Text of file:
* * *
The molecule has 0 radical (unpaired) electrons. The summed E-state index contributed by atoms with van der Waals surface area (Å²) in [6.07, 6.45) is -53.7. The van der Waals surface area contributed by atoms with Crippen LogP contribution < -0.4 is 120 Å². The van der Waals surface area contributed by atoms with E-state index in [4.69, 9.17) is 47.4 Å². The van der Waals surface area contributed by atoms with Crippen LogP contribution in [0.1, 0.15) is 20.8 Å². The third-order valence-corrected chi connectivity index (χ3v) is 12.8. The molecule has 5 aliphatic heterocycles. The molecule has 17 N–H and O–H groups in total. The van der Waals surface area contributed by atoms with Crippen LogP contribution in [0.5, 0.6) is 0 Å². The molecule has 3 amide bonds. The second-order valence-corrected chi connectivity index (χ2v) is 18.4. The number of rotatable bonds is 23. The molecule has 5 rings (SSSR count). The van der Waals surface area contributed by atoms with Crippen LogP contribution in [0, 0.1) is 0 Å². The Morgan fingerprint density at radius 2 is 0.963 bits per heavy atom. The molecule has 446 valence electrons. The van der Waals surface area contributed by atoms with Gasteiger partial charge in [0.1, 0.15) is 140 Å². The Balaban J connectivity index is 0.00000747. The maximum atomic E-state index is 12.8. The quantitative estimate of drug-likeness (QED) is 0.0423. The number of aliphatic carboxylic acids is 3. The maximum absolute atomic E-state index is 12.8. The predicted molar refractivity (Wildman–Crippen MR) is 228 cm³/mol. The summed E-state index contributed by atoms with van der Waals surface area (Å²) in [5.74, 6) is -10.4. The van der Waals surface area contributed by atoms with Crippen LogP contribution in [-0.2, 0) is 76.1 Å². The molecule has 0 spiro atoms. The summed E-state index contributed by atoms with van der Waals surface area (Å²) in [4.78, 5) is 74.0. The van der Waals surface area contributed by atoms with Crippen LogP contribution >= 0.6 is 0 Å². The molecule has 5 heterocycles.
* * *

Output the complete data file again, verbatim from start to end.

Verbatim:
The molecule has 0 radical (unpaired) electrons. The summed E-state index contributed by atoms with van der Waals surface area (Å²) in [6.07, 6.45) is -53.7. The van der Waals surface area contributed by atoms with Crippen LogP contribution < -0.4 is 120 Å². The van der Waals surface area contributed by atoms with E-state index in [4.69, 9.17) is 47.4 Å². The van der Waals surface area contributed by atoms with Crippen LogP contribution in [0.1, 0.15) is 20.8 Å². The third-order valence-corrected chi connectivity index (χ3v) is 12.8. The molecule has 5 aliphatic heterocycles. The molecule has 17 N–H and O–H groups in total. The van der Waals surface area contributed by atoms with Crippen LogP contribution in [0.5, 0.6) is 0 Å². The molecule has 3 amide bonds. The second-order valence-corrected chi connectivity index (χ2v) is 18.4. The number of rotatable bonds is 23. The molecule has 5 rings (SSSR count). The van der Waals surface area contributed by atoms with Crippen LogP contribution in [0, 0.1) is 0 Å². The Morgan fingerprint density at radius 2 is 0.963 bits per heavy atom. The molecule has 446 valence electrons. The van der Waals surface area contributed by atoms with Gasteiger partial charge in [0.1, 0.15) is 140 Å². The Balaban J connectivity index is 0.00000747. The maximum atomic E-state index is 12.8. The quantitative estimate of drug-likeness (QED) is 0.0423. The number of aliphatic carboxylic acids is 3. The maximum absolute atomic E-state index is 12.8. The predicted molar refractivity (Wildman–Crippen MR) is 228 cm³/mol. The summed E-state index contributed by atoms with van der Waals surface area (Å²) in [5.74, 6) is -10.4. The van der Waals surface area contributed by atoms with Crippen LogP contribution in [-0.2, 0) is 76.1 Å². The molecule has 0 spiro atoms. The summed E-state index contributed by atoms with van der Waals surface area (Å²) in [4.78, 5) is 74.0. The van der Waals surface area contributed by atoms with Crippen LogP contribution >= 0.6 is 0 Å². The molecule has 5 heterocycles.